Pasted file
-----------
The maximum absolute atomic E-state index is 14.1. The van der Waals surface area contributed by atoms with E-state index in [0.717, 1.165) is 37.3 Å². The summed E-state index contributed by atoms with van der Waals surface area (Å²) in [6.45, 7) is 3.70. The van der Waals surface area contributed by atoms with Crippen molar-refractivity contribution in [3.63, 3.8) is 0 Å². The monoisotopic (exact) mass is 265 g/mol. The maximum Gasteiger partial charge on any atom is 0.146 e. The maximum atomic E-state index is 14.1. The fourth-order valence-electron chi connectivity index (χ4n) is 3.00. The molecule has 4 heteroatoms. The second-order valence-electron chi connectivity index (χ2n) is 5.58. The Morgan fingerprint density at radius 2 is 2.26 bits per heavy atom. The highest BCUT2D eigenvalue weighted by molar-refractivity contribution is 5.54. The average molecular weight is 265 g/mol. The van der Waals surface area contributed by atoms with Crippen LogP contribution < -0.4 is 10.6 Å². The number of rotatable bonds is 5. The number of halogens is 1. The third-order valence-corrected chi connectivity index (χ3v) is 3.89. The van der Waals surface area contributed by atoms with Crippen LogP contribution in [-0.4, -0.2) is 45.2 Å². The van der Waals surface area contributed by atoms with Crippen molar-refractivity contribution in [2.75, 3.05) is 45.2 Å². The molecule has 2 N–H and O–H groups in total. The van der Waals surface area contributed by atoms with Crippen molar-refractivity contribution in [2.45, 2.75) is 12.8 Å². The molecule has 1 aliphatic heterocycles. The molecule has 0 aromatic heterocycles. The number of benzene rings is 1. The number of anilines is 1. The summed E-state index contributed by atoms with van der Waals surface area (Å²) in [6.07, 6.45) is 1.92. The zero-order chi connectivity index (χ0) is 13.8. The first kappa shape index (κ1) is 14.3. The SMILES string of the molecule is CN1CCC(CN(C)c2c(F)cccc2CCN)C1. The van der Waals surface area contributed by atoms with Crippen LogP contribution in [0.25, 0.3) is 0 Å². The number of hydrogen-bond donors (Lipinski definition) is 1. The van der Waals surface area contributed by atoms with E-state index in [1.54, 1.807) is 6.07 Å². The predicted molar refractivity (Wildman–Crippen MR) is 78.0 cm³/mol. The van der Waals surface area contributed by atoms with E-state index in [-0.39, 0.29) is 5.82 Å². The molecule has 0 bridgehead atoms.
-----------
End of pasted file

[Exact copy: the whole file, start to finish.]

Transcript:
The maximum absolute atomic E-state index is 14.1. The van der Waals surface area contributed by atoms with E-state index in [0.717, 1.165) is 37.3 Å². The summed E-state index contributed by atoms with van der Waals surface area (Å²) in [6.45, 7) is 3.70. The van der Waals surface area contributed by atoms with Crippen molar-refractivity contribution in [3.63, 3.8) is 0 Å². The monoisotopic (exact) mass is 265 g/mol. The maximum Gasteiger partial charge on any atom is 0.146 e. The maximum atomic E-state index is 14.1. The fourth-order valence-electron chi connectivity index (χ4n) is 3.00. The molecule has 4 heteroatoms. The second-order valence-electron chi connectivity index (χ2n) is 5.58. The Morgan fingerprint density at radius 2 is 2.26 bits per heavy atom. The highest BCUT2D eigenvalue weighted by molar-refractivity contribution is 5.54. The average molecular weight is 265 g/mol. The van der Waals surface area contributed by atoms with Crippen LogP contribution < -0.4 is 10.6 Å². The number of rotatable bonds is 5. The number of halogens is 1. The third-order valence-corrected chi connectivity index (χ3v) is 3.89. The van der Waals surface area contributed by atoms with Crippen LogP contribution in [-0.4, -0.2) is 45.2 Å². The van der Waals surface area contributed by atoms with Crippen molar-refractivity contribution in [2.75, 3.05) is 45.2 Å². The molecule has 2 N–H and O–H groups in total. The van der Waals surface area contributed by atoms with Crippen molar-refractivity contribution in [2.45, 2.75) is 12.8 Å². The molecule has 1 aliphatic heterocycles. The molecule has 0 aromatic heterocycles. The number of benzene rings is 1. The number of anilines is 1. The summed E-state index contributed by atoms with van der Waals surface area (Å²) in [6.07, 6.45) is 1.92. The zero-order chi connectivity index (χ0) is 13.8. The first kappa shape index (κ1) is 14.3. The SMILES string of the molecule is CN1CCC(CN(C)c2c(F)cccc2CCN)C1. The van der Waals surface area contributed by atoms with Crippen LogP contribution in [0.25, 0.3) is 0 Å². The number of hydrogen-bond donors (Lipinski definition) is 1. The van der Waals surface area contributed by atoms with E-state index in [1.54, 1.807) is 6.07 Å². The predicted molar refractivity (Wildman–Crippen MR) is 78.0 cm³/mol. The van der Waals surface area contributed by atoms with E-state index in [-0.39, 0.29) is 5.82 Å². The molecule has 0 bridgehead atoms.